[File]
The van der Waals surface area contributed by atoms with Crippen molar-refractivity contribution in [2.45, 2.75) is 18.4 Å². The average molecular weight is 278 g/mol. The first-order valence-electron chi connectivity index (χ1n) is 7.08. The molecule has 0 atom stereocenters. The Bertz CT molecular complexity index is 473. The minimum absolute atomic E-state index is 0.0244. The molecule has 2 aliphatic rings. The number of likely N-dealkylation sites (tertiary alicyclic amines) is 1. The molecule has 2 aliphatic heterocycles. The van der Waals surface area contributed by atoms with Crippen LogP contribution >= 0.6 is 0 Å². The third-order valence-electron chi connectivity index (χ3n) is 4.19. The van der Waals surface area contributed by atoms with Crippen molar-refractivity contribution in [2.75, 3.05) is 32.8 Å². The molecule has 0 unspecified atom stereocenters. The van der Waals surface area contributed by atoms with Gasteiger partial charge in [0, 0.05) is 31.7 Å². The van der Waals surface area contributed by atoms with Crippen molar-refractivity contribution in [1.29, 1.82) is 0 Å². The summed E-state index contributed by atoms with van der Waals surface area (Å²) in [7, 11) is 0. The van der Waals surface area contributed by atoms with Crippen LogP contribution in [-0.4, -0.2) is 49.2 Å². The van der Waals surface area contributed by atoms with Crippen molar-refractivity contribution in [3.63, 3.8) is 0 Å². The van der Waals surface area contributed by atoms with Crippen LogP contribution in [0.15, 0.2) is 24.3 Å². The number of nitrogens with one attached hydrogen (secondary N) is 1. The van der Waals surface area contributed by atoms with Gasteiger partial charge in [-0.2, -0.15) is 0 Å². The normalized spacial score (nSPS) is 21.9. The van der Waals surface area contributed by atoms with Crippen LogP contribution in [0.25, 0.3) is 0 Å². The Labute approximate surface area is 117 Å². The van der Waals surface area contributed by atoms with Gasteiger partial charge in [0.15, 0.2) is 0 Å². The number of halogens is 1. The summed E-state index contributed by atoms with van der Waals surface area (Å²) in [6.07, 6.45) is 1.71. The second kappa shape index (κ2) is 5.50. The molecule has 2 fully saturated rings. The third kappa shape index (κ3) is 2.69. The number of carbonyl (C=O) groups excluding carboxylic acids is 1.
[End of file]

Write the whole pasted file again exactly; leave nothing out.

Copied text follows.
The van der Waals surface area contributed by atoms with Crippen molar-refractivity contribution in [2.45, 2.75) is 18.4 Å². The average molecular weight is 278 g/mol. The first-order valence-electron chi connectivity index (χ1n) is 7.08. The molecule has 0 atom stereocenters. The Bertz CT molecular complexity index is 473. The minimum absolute atomic E-state index is 0.0244. The molecule has 2 aliphatic rings. The number of likely N-dealkylation sites (tertiary alicyclic amines) is 1. The molecule has 2 aliphatic heterocycles. The van der Waals surface area contributed by atoms with Crippen LogP contribution >= 0.6 is 0 Å². The third-order valence-electron chi connectivity index (χ3n) is 4.19. The van der Waals surface area contributed by atoms with Crippen molar-refractivity contribution in [2.75, 3.05) is 32.8 Å². The molecule has 0 unspecified atom stereocenters. The van der Waals surface area contributed by atoms with Gasteiger partial charge in [0, 0.05) is 31.7 Å². The van der Waals surface area contributed by atoms with Crippen molar-refractivity contribution in [1.29, 1.82) is 0 Å². The summed E-state index contributed by atoms with van der Waals surface area (Å²) in [7, 11) is 0. The van der Waals surface area contributed by atoms with Crippen LogP contribution in [-0.4, -0.2) is 49.2 Å². The van der Waals surface area contributed by atoms with Crippen molar-refractivity contribution in [3.63, 3.8) is 0 Å². The van der Waals surface area contributed by atoms with Crippen LogP contribution in [0.15, 0.2) is 24.3 Å². The number of nitrogens with one attached hydrogen (secondary N) is 1. The van der Waals surface area contributed by atoms with Gasteiger partial charge in [-0.2, -0.15) is 0 Å². The normalized spacial score (nSPS) is 21.9. The van der Waals surface area contributed by atoms with Crippen LogP contribution in [0.25, 0.3) is 0 Å². The Labute approximate surface area is 117 Å². The van der Waals surface area contributed by atoms with Gasteiger partial charge in [0.15, 0.2) is 0 Å². The number of halogens is 1. The summed E-state index contributed by atoms with van der Waals surface area (Å²) in [6.07, 6.45) is 1.71. The second kappa shape index (κ2) is 5.50. The molecule has 2 fully saturated rings. The third kappa shape index (κ3) is 2.69. The number of carbonyl (C=O) groups excluding carboxylic acids is 1.